When photojournalist Gillian Laub was a teenager, she told her father what was bothering her. He was sometimes moved to tears while sitting with her.
This small detail sheds light on why Laub’s family has stayed together over the past few years, through intense interpersonal disputes over politics during the Trump presidency.
“Love is really what held us together,” Laub said in an interview on “The long game», a Yahoo News podcast.
It’s a story she tells through photographs and short essays in her recent book, “Family matters.” The project is also an art exhibit that opened in New York last fall and will soon hit the road in select cities.
But it’s the unconditional love of Laub’s father and mother – an “exuberant devotion to friends, family and ritual” – that seems to hold her story together. “A lesson I learned from my parents was the importance of showing up – always showing up,” she writes.
“Family Matters” is a raw self-portrait by Laub, which turns the lens on herself as much as anyone else. She has published books of intensely personal photographs on the conflict between Israelis and Palestinians and on racism in the Deep South. She also directed a documentary… “Rites of the South— about the shooting of a young black man by an older white man in rural Georgia.
But self-examination was needed as she focused on her own family and their tense disagreements over Trump.
“These years have brought out the worst in everyone, and I’m one of them,” Laub said. “I don’t want to live in anger. It’s not productive. It’s really destructive.
The book includes screenshots of family text threads in which Laub and his loved ones exchanged angry messages, prompting Laub’s sister to plead in one, “STOP STOP STOP.” ENOUGH.” Laub said many American families can relate to these toxic debates of the past few years.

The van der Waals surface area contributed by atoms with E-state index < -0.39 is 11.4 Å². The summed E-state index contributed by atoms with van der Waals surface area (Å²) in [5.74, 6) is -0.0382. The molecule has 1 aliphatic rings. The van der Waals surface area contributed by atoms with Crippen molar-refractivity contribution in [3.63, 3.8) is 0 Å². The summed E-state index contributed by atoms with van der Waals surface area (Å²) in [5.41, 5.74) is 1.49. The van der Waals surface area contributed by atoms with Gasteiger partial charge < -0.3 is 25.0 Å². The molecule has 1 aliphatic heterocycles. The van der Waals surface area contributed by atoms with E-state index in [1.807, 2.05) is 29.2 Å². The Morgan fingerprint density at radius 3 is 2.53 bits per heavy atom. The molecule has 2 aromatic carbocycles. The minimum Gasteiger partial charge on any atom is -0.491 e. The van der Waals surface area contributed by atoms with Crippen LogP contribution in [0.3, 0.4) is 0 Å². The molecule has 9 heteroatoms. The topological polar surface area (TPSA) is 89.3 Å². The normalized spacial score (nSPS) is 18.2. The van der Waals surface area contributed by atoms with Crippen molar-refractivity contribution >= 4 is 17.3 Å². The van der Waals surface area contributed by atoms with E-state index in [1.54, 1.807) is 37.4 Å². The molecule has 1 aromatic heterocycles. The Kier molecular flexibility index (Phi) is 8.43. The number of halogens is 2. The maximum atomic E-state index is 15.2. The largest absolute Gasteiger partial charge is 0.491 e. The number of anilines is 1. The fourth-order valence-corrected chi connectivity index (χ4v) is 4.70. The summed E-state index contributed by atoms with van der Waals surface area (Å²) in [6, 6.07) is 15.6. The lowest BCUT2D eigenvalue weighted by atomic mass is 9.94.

Ultimately, she said, she had to come to terms with her family’s differences and “figure out how to live in peace” with them.
“I woke up with a stomach ache. And I wasn’t practicing what I preach, really – with all my work – which is: listen. Listen to others. The book was a way to help me listen and not fight. It forced me to ask questions and listen and not fight. [It] helped me figure out what I needed, because I didn’t like how I behaved.
“I think it’s really about listening and being open, and realizing that everyone has their own perspective and everyone is looking at the same situation from a different angle,” she said. declared.
“We reduced and flattened each other to these polarizing, one-dimensional human beings,” Laub said. “There are so many gray areas in there and so many nuances. … That’s what I was hoping to convey in the book, in the exhibition, that’s the nuance. It’s not so clear. »
She said that “people contacted me… saying they hadn’t spoken to their family, and they brought their family to the exhibit, and that was a way of finally talking to them. … He actually did what I had hoped for, which was to get the families talking.
Not everyone liked the book, Laub said. A man told her his family had broken up during the Trump years.
“It was like he wanted me to know, ‘Not everyone transforms like your family did,'” Laub said. “It was triggering for him. It upset him because he was like, ‘This isn’t just a happy ending for me.’ »
“It’s not like I was just tying it in a bow at the end and saying, ‘That’s the happy ending,'” she said. “I’m lucky our family didn’t fall apart. I’m lucky.”